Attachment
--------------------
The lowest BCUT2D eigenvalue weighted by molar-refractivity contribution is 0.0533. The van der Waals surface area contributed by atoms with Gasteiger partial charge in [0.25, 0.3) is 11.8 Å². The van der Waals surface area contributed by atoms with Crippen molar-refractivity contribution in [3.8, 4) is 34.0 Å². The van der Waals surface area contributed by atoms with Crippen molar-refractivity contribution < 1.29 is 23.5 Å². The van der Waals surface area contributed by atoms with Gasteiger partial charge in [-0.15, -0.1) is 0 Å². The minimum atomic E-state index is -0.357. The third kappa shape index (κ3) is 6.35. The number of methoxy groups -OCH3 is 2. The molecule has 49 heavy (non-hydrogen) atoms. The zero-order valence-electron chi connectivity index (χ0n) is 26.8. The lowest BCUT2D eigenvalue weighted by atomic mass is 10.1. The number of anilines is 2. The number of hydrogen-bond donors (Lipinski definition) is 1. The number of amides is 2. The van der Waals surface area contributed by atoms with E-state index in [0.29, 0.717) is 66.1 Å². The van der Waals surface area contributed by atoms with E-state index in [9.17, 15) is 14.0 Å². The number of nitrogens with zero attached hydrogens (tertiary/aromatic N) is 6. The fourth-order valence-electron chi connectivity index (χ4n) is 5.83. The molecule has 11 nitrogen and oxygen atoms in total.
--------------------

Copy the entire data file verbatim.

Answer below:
The lowest BCUT2D eigenvalue weighted by molar-refractivity contribution is 0.0533. The van der Waals surface area contributed by atoms with Gasteiger partial charge in [0.25, 0.3) is 11.8 Å². The van der Waals surface area contributed by atoms with Crippen molar-refractivity contribution in [3.8, 4) is 34.0 Å². The van der Waals surface area contributed by atoms with Crippen molar-refractivity contribution < 1.29 is 23.5 Å². The van der Waals surface area contributed by atoms with Gasteiger partial charge in [-0.15, -0.1) is 0 Å². The minimum atomic E-state index is -0.357. The third kappa shape index (κ3) is 6.35. The number of methoxy groups -OCH3 is 2. The molecule has 49 heavy (non-hydrogen) atoms. The zero-order valence-electron chi connectivity index (χ0n) is 26.8. The lowest BCUT2D eigenvalue weighted by atomic mass is 10.1. The number of anilines is 2. The number of hydrogen-bond donors (Lipinski definition) is 1. The number of amides is 2. The van der Waals surface area contributed by atoms with E-state index in [0.29, 0.717) is 66.1 Å². The van der Waals surface area contributed by atoms with E-state index in [9.17, 15) is 14.0 Å². The number of nitrogens with zero attached hydrogens (tertiary/aromatic N) is 6. The fourth-order valence-electron chi connectivity index (χ4n) is 5.83. The molecule has 11 nitrogen and oxygen atoms in total.